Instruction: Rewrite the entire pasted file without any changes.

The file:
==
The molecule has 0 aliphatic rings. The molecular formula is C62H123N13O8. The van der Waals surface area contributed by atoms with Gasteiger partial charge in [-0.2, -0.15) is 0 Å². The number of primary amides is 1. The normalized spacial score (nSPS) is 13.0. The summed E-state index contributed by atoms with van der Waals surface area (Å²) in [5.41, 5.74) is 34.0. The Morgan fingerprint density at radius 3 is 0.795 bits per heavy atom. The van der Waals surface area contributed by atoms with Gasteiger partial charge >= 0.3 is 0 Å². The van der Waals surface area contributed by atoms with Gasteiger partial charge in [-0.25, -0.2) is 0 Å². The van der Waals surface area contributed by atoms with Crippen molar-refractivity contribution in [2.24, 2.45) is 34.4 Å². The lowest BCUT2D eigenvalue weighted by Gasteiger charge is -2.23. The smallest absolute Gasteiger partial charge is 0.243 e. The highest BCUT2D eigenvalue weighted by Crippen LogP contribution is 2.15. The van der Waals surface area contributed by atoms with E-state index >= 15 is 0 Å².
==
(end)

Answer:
The molecule has 0 aliphatic rings. The molecular formula is C62H123N13O8. The van der Waals surface area contributed by atoms with Gasteiger partial charge in [-0.2, -0.15) is 0 Å². The number of primary amides is 1. The normalized spacial score (nSPS) is 13.0. The summed E-state index contributed by atoms with van der Waals surface area (Å²) in [5.41, 5.74) is 34.0. The Morgan fingerprint density at radius 3 is 0.795 bits per heavy atom. The van der Waals surface area contributed by atoms with Gasteiger partial charge >= 0.3 is 0 Å². The van der Waals surface area contributed by atoms with Gasteiger partial charge in [-0.25, -0.2) is 0 Å². The van der Waals surface area contributed by atoms with Crippen molar-refractivity contribution in [2.24, 2.45) is 34.4 Å². The lowest BCUT2D eigenvalue weighted by Gasteiger charge is -2.23. The smallest absolute Gasteiger partial charge is 0.243 e. The highest BCUT2D eigenvalue weighted by Crippen LogP contribution is 2.15. The van der Waals surface area contributed by atoms with E-state index >= 15 is 0 Å².